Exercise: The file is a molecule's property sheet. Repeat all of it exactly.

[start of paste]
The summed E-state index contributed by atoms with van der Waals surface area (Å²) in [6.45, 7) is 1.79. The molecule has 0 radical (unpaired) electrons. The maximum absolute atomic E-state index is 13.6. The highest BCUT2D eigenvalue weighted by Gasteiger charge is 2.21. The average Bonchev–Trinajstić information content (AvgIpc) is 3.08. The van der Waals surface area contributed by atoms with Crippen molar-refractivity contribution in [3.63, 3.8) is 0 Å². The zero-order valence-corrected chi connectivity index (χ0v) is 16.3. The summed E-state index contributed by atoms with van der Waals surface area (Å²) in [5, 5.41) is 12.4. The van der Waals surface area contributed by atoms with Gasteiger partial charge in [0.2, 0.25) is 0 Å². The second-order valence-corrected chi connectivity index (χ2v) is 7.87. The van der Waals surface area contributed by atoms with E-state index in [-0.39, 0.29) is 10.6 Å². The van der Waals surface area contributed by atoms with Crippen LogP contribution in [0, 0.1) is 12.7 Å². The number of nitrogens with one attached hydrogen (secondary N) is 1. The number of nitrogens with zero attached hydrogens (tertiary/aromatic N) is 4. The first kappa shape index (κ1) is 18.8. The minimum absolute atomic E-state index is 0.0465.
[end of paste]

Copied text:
The summed E-state index contributed by atoms with van der Waals surface area (Å²) in [6.45, 7) is 1.79. The molecule has 0 radical (unpaired) electrons. The maximum absolute atomic E-state index is 13.6. The highest BCUT2D eigenvalue weighted by Gasteiger charge is 2.21. The average Bonchev–Trinajstić information content (AvgIpc) is 3.08. The van der Waals surface area contributed by atoms with Crippen molar-refractivity contribution in [3.63, 3.8) is 0 Å². The zero-order valence-corrected chi connectivity index (χ0v) is 16.3. The summed E-state index contributed by atoms with van der Waals surface area (Å²) in [5, 5.41) is 12.4. The van der Waals surface area contributed by atoms with Gasteiger partial charge in [0.2, 0.25) is 0 Å². The second-order valence-corrected chi connectivity index (χ2v) is 7.87. The van der Waals surface area contributed by atoms with E-state index in [-0.39, 0.29) is 10.6 Å². The van der Waals surface area contributed by atoms with Crippen LogP contribution in [0, 0.1) is 12.7 Å². The number of nitrogens with one attached hydrogen (secondary N) is 1. The number of nitrogens with zero attached hydrogens (tertiary/aromatic N) is 4. The first kappa shape index (κ1) is 18.8. The minimum absolute atomic E-state index is 0.0465.